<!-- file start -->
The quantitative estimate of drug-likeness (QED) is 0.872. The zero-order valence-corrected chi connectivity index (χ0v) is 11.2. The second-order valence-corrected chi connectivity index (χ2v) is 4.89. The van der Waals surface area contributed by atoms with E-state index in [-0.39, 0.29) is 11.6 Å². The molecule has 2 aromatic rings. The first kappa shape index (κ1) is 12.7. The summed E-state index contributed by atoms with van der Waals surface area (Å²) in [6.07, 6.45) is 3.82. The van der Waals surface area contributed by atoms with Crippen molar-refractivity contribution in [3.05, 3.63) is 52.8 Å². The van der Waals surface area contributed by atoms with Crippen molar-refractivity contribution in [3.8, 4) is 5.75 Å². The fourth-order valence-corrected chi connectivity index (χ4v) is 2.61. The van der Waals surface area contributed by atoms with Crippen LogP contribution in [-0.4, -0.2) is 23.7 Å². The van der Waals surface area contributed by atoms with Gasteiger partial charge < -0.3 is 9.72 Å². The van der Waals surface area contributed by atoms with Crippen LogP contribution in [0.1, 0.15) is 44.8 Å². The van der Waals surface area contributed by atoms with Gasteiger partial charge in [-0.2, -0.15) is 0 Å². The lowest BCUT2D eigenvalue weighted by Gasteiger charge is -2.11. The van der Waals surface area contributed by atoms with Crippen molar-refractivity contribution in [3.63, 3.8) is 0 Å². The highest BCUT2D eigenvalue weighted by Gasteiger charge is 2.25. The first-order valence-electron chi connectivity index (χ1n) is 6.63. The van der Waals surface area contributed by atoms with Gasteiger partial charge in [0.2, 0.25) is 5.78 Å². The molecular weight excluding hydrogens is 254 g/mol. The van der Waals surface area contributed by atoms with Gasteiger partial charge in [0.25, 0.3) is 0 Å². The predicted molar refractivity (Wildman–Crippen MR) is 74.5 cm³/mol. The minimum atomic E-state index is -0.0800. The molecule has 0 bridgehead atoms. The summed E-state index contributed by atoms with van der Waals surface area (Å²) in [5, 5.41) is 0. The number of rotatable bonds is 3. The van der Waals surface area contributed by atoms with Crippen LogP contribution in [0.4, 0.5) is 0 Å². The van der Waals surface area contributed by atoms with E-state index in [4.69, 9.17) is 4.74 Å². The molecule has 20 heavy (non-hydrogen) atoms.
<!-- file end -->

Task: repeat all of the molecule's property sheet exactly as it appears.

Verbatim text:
The quantitative estimate of drug-likeness (QED) is 0.872. The zero-order valence-corrected chi connectivity index (χ0v) is 11.2. The second-order valence-corrected chi connectivity index (χ2v) is 4.89. The van der Waals surface area contributed by atoms with E-state index in [-0.39, 0.29) is 11.6 Å². The molecule has 2 aromatic rings. The first kappa shape index (κ1) is 12.7. The summed E-state index contributed by atoms with van der Waals surface area (Å²) in [6.07, 6.45) is 3.82. The van der Waals surface area contributed by atoms with Crippen molar-refractivity contribution in [3.05, 3.63) is 52.8 Å². The van der Waals surface area contributed by atoms with Crippen molar-refractivity contribution in [3.8, 4) is 5.75 Å². The fourth-order valence-corrected chi connectivity index (χ4v) is 2.61. The van der Waals surface area contributed by atoms with Crippen LogP contribution in [-0.4, -0.2) is 23.7 Å². The van der Waals surface area contributed by atoms with Gasteiger partial charge < -0.3 is 9.72 Å². The van der Waals surface area contributed by atoms with Crippen LogP contribution in [0.1, 0.15) is 44.8 Å². The van der Waals surface area contributed by atoms with Gasteiger partial charge in [-0.2, -0.15) is 0 Å². The lowest BCUT2D eigenvalue weighted by Gasteiger charge is -2.11. The van der Waals surface area contributed by atoms with Crippen molar-refractivity contribution in [3.63, 3.8) is 0 Å². The highest BCUT2D eigenvalue weighted by Gasteiger charge is 2.25. The first-order valence-electron chi connectivity index (χ1n) is 6.63. The van der Waals surface area contributed by atoms with Gasteiger partial charge in [0.2, 0.25) is 5.78 Å². The molecular weight excluding hydrogens is 254 g/mol. The van der Waals surface area contributed by atoms with Gasteiger partial charge in [0.25, 0.3) is 0 Å². The predicted molar refractivity (Wildman–Crippen MR) is 74.5 cm³/mol. The minimum atomic E-state index is -0.0800. The molecule has 0 bridgehead atoms. The summed E-state index contributed by atoms with van der Waals surface area (Å²) in [5, 5.41) is 0. The number of rotatable bonds is 3. The van der Waals surface area contributed by atoms with Crippen LogP contribution in [0.4, 0.5) is 0 Å². The van der Waals surface area contributed by atoms with E-state index in [4.69, 9.17) is 4.74 Å². The molecule has 20 heavy (non-hydrogen) atoms.